The 3 images below get into this analysis phase. This whole process actually took a good amount of data processing and creative comparison. Starting with the locations, I tallied them for visits, marked the time of day, and then started sketching plots between them. The idea here is very much in line with metropolitan transit studies. With them the question is asked; "Where can we create a transit line that benefits the most people and travels the least distance." The first pattern to emerge was obvious; Our trips from the house we rented on the east side to the downtown core where the convention was taking place along with meet-ups and bars. Looking at the studies below, keep in mind this idea of studying form using the base location points as transit stops.
After doing a number of these transit studies, a common pattern kept popping up. A couple East-West lines were needed as well as a central loop line. I started plotting lines around those two base lines that would then connect the rest of the stops. At around this point a healthy 7-line system was built and like any good civic project a good “Value Engineering” brought that total count down to 5.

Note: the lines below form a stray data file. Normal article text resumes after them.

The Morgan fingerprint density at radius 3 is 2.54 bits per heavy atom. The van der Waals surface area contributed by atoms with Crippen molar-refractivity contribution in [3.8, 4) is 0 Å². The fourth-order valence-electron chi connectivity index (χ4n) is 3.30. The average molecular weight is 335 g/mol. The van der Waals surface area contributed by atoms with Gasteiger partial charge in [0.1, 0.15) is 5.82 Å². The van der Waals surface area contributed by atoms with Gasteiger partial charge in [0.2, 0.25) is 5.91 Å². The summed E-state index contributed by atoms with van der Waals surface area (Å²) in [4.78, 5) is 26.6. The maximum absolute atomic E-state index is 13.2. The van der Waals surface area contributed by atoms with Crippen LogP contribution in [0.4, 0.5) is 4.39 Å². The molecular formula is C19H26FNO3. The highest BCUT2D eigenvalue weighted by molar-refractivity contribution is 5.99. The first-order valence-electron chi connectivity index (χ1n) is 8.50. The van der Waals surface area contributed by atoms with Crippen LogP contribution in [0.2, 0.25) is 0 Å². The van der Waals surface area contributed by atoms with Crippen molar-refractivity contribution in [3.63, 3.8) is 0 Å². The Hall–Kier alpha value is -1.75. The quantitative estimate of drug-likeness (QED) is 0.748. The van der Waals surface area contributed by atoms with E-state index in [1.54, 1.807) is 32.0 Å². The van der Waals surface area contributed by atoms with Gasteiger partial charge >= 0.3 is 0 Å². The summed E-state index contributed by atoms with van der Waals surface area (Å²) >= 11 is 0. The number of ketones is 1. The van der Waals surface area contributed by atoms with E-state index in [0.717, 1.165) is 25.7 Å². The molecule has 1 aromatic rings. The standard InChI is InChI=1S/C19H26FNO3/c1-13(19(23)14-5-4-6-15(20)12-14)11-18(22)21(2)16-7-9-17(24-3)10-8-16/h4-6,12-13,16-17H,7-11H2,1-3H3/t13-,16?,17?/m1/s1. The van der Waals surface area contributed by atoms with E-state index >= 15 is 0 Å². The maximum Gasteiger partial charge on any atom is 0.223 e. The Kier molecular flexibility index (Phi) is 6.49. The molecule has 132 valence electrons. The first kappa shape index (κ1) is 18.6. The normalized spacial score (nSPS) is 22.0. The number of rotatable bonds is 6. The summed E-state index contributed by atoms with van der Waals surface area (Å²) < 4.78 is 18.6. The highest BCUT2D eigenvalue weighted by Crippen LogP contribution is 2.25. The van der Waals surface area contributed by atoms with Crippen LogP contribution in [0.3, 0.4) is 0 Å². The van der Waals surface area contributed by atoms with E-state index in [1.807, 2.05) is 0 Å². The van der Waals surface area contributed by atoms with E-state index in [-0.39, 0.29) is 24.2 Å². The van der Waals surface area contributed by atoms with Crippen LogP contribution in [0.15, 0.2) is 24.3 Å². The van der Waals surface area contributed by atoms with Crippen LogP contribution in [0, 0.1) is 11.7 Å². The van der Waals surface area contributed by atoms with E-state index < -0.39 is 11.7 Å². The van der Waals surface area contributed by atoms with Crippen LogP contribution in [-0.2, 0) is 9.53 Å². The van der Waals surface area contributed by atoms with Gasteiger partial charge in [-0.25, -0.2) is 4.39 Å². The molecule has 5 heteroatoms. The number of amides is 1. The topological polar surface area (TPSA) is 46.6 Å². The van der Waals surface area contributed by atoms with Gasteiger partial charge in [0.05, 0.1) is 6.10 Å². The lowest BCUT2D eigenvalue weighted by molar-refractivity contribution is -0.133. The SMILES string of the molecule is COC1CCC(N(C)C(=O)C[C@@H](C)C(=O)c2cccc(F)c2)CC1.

A raised walkway connecting all of the major hotels and convention center downtown creates a central arterial. A dedicated airport line connects to the house and a highly specialized “Mayhem Line” narrates an infamous all-night crawl. The outer rings visualize when various lines were actually used and how long the trips took. All said and done, the SXSW Transit map is a narrative visualization of one infamous year to the city in the middle of Texas. If you study it close enough, that story starts to emerge.